Merely raising the age is not the solution; educational opportunities for women need to be promoted as well as protected from being denied
With the Lok Sabha, the lower house of the Indian Parliament, sending The Prohibition of Child Marriage (Amendment) Bill, 2021 to a Standing Committee for further scrutiny, the debate surrounding its feasibility in terms of its social, physical, economic and educational aspects have gained prominence. The bill seeks to alter the definition of "child" to "mean a male or female who has not completed 21 years of age” and at the same time amending seven personal laws that include the Hindu Marriage Act, Hindu Minority and Guardianship Act, Foreign Marriage Act, Indian Christian Marriage Act, Parsi Marriage and Divorce Act, Muslim Personal Law (Shariat) Application Act and Special Marriage Act.
The bill is said to be based on the recommendation of NITI Aayog Task Force that was headed by Jaya Jaitley, a former Samata Party president. It comprised of officials from the Health Ministry, Women and Child Development Ministry and the Law Ministry who examined issues pertaining to the age of motherhood, lowering of MMR (Maternal Mortality Rate), improvement of nutritional levels and related issues.
In this light, the impact of the proposed bill on various aspects of a women’s life needs to be reflected upon. In the last two decades or so, although there has been increase in educational and economic opportunities, the percentage of married women in the workforce has not increased proportionately. To illustrate, as per a 2019 report of the Health and Family Welfare Ministry, only 31 percent of married women are in the workforce. What this means is that early marriage plays a significant role in the life of a woman, which this bill seeks to rectify by delaying the age of marriage.
Review other barriers too
It is vital to understand that the rectification should consider a host of structural, social and financial barriers in addition to simply the increase in age that must be considered. For example, social factors such as gender norms, overemphasis on a girl’s virginity and chastity and its co-relation to the family’s honour, apprehensions regarding pre-marital sex, marriage transactions (dowry), poverty and the orthodox mindset of obtaining ‘just enough’ education needs to be considered by the government before bringing in such a change.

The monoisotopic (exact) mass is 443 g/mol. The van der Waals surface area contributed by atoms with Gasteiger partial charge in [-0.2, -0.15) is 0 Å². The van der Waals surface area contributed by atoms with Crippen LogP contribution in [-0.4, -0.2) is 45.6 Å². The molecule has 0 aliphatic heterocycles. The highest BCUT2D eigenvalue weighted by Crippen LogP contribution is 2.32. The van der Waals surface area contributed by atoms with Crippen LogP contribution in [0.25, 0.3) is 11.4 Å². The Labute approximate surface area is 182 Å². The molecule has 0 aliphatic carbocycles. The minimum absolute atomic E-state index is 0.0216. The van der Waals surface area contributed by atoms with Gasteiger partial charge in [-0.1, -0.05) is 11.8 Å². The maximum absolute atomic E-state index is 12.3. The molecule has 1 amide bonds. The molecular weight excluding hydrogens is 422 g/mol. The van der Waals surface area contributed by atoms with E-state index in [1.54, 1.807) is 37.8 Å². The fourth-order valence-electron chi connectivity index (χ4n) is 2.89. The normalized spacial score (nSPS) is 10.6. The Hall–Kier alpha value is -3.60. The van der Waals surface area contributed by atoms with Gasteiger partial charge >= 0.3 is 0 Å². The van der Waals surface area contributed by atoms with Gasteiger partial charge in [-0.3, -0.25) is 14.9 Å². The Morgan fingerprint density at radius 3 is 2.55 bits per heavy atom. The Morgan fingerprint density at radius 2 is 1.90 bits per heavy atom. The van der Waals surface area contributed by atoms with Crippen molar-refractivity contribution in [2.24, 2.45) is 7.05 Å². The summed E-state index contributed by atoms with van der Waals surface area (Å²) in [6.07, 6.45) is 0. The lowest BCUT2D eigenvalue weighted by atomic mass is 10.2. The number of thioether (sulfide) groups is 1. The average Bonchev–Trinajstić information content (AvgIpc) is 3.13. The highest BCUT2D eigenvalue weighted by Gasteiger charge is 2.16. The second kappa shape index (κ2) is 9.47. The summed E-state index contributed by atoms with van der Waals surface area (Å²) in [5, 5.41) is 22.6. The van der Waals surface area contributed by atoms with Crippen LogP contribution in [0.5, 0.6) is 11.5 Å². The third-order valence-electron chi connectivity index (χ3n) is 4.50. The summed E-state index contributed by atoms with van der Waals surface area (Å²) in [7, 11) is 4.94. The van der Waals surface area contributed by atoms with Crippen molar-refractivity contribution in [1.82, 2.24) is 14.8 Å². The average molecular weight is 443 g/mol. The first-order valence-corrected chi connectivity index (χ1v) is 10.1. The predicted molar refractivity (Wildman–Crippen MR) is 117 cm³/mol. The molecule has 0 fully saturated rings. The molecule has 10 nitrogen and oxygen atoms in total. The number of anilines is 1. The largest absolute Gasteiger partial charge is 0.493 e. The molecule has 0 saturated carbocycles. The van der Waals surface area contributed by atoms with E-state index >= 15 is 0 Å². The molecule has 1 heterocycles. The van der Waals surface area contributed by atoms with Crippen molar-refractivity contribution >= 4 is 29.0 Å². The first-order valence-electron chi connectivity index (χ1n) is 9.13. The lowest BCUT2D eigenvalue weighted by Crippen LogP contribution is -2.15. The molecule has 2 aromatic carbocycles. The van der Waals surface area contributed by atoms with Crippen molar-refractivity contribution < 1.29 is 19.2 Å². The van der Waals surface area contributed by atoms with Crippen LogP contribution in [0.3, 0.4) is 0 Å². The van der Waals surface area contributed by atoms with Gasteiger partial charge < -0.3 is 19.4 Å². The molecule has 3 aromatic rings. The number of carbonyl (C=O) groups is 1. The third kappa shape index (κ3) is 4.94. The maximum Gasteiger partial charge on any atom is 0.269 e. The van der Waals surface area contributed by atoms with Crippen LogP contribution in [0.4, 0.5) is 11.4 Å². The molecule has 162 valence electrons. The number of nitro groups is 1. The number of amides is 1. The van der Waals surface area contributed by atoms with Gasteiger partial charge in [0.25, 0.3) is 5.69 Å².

In this context, the example of the Prohibition of Child Marriage Act that was enacted in 2006 should be referred to in analyzing the practical suitability of bringing such changes. Despite having an act in place, child marriages continue; accompanying it are the adverse consequences concerning freedom of choice and opportunities and domestic violence. As a result, the girl child suffers from what is known as Type II trauma -- exposure based on traumatic events, adversities and day-to-day stressors. Thus, the government needs to consider that improper implementation of such policies can produce instruments of coercion.
Going further, when we talk about the health impact, the physiological impact is of course there. But what needs to be analyzed is the psychological impact it could have. Traditionally considered to be a ‘burden’, women are rather now a key bread earner for the family. At very young age, girls start working as domestic help or work in shops as attendants and this happens along with ongoing education at many instances. Early marriages also take place usually due to societal pressure. At times it is also observed that there is a huge age gap between the partners. Increasing the age might give more emotional maturity to bridge this gap which might not be possible at tender age.